Cafe Korus is not your typical mall restaurant. You enter on Yermiyahu Street, below the Central Bus Station, and are in the middle of a noisy mall, frequented predominantly by religious Jews, with some music in the background.
In the open area, a few meters back from the front of the entranceway, is 20 year restaurant industry veteran, Cafe Korus, with comfortable seating for 140 people. On the menu are: breakfasts which range from 26 to 78 NIS, soups, appetizers, house specials, toasts, sandwiches, salads, malawah, fish, pastas, pizza and focaccia from the Taboun oven, a children's menu, desserts, and hot and cold drinks.
French-born manager Eli Backoushe, who has been with the restaurant for the last decade, helped us make our menu selections. We started with a watermelon granita of blended watermelon, arak and lemon juice. Each day Eli creates a new aperitif to offer customers at no charge.
Post cocktail - we sampled also on-the-house salads placed on each table with warm Italian ciabetta and whole wheat breads. Included among the mini salads were Greek tzadziki which had just the right amount of dill and yogurt, a cherry tomato, basil and olive oil salad, sweet potato cubes with sweet chili and coriander, a regular spring green salad, cream cheese with hyssop (za’atar) and baba ghanoush (eggplant with tehina), flavored with just the right amount of lemon juice.
Next came our first proper course, consisting of the Korus salad, a must order, made with bean sprouts, sliced radishes, kohlrabi, cashews and black sesame seeds with a ginger, mayonnaise, sweet and spring chili dressing. We also enjoyed the anti-pasti plate, which included eggplant, sweet potatoes, peppers, zucchini, baked potato and carrots baked in the special taboun oven and seasoned with rosemary, garlic, thyme and olive oil with Bulgarian cheese to contrast with the taste sweet vegetables.
Next came pasta, in the form of the ravioli house specialty, which came with an Alfredo sauce and a small square of Parmesan cheese with a mini grater.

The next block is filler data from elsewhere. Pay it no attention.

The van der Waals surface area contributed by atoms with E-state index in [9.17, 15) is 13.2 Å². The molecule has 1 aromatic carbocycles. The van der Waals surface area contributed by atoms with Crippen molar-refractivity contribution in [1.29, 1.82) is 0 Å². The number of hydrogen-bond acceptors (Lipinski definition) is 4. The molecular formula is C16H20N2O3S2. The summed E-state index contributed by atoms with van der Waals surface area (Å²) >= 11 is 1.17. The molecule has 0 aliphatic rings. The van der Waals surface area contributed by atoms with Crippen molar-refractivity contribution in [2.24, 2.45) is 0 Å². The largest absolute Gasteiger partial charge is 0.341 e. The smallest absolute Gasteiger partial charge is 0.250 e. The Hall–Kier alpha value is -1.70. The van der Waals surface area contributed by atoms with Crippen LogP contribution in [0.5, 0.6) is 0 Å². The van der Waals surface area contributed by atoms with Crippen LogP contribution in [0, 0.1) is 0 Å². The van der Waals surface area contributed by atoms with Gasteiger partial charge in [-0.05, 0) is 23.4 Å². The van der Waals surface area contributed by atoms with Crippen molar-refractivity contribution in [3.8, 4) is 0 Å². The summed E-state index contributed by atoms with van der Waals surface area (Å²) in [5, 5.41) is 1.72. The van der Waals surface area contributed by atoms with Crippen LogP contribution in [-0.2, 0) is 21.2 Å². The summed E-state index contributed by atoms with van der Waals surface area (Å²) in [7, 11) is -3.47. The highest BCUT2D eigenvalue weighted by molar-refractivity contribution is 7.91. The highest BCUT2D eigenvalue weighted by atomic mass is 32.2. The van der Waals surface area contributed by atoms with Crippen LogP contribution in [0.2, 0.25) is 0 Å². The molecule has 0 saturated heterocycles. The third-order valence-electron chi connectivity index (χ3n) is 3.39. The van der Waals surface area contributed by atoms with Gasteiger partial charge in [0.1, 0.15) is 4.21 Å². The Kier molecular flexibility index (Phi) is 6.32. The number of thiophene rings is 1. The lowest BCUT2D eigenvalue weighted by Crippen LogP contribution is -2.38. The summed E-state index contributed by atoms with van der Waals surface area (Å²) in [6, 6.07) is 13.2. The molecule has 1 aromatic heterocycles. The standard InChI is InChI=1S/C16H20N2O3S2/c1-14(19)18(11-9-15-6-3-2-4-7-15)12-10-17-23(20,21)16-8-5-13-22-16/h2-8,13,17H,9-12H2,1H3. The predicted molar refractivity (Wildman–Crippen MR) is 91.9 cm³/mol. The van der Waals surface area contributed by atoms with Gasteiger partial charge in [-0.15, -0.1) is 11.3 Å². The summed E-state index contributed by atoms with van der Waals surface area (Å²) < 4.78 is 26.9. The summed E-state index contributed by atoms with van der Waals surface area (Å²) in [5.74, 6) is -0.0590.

The Eggplant on focaccia, similar to pizza, was unique, giving a crispy crust, a sun-dried tomato base and mozzarella cheese and cherry tomatoes on top. My companion, who is not an eggplant lover, tried this dish and declared it was very good.
The sweet potato and squash mini quiches are beautifully presented and made in the shape of large muffins, only higher, with a delicate dough, rendering the insides hot.
Finally, we also tried the red drum fillet, served atop a green salad with a fancy cut lemon the size of an orange. Even my companion, who is not a lover of fish, had several tastes of this dish and remarked about its non-fishy taste.
Though quite full after all the sampling, we tasted the house dessert, a very Mediterranean Korus ice cream, made with large scoops of vanilla ice cream with a sweet tahina syrup with honey and nuts added, giving the flavor of halva. For one who is not particularly fond of halvah, I had to admit this combination was very pleasant. Also on offer for dessert are apple pie with vanilla ice cream, chocolate soufflé for two, pancake with maple syrup and tiramisu.
In keeping with the clientele, all of the food is delicately spiced with nothing too heavy or spicy. As the restaurant is Mehadrin kosher, a mashgiach (kashrut supervisor) is in the restaurant at all times.
43 Yermiyahu, Jerusalem